To wrap things up, I'd like to emphasize the importance of catch-and-release methods and proper handling while targeting spawning trout. As I stated earlier, these large females can produce millions of eggs during a spawn cycle. They are vital to the long-term survival of the fishery and deserve a chance to propagate. Killing any female during the spawn is downright unsportsmanlike. It removes future generations of trout and doesn't allow large fish to pass forward beneficial genetic traits such as resilience and size. Three tools I keep on my boat at all times are Boga Grips or fish grips, a rubber-coated dip net and a pair of needlenose pliers. The rubber net is great for landing large fish while maintaining their slime coat. Slime is a prophylactic for trout, protecting them from bacterial infections. Wet rubber is much less coarse than regular threaded nets and keeps the slime and scales intact. The Boga Grip is what I use to control the fish's head while I remove the hook with needlenose pliers. I almost never remove the fish from the water during this process. Any surface they do touch, whether it's your hands or the deck, should be wet to maintain their slime.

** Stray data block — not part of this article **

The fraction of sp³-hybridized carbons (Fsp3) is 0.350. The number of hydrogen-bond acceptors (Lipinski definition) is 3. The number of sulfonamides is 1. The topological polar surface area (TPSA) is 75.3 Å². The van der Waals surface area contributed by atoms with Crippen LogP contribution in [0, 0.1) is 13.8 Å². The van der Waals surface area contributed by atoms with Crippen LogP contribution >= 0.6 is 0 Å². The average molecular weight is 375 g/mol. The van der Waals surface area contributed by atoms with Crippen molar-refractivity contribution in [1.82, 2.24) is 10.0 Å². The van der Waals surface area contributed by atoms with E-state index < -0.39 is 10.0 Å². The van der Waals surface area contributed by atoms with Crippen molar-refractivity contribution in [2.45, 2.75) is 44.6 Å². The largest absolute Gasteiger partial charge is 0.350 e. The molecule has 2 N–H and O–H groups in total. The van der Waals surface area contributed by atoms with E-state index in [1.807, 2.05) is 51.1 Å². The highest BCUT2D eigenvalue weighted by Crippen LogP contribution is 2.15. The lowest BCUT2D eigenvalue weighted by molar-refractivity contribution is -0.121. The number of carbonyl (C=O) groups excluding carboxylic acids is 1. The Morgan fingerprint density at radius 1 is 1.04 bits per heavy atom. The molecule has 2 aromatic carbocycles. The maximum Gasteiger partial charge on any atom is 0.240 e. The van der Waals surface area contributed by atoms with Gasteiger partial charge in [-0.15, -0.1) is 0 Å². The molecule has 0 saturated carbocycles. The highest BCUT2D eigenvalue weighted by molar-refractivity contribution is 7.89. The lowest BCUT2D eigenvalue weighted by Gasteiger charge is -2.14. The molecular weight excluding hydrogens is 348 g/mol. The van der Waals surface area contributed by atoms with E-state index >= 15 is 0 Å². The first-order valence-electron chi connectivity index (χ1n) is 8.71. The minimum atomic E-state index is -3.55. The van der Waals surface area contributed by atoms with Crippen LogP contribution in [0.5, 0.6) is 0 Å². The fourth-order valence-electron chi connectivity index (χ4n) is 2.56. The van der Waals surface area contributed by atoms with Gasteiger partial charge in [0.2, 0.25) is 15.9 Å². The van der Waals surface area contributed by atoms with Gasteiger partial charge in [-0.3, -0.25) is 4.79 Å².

When it's time for a photo raise them out while supporting their gut, take a quick pic and get them back in. A large trout should never be out of the water more than a few seconds. Let's keep them wet, let them go and let them grow! FS
Florida Sportsman Magazine May 2020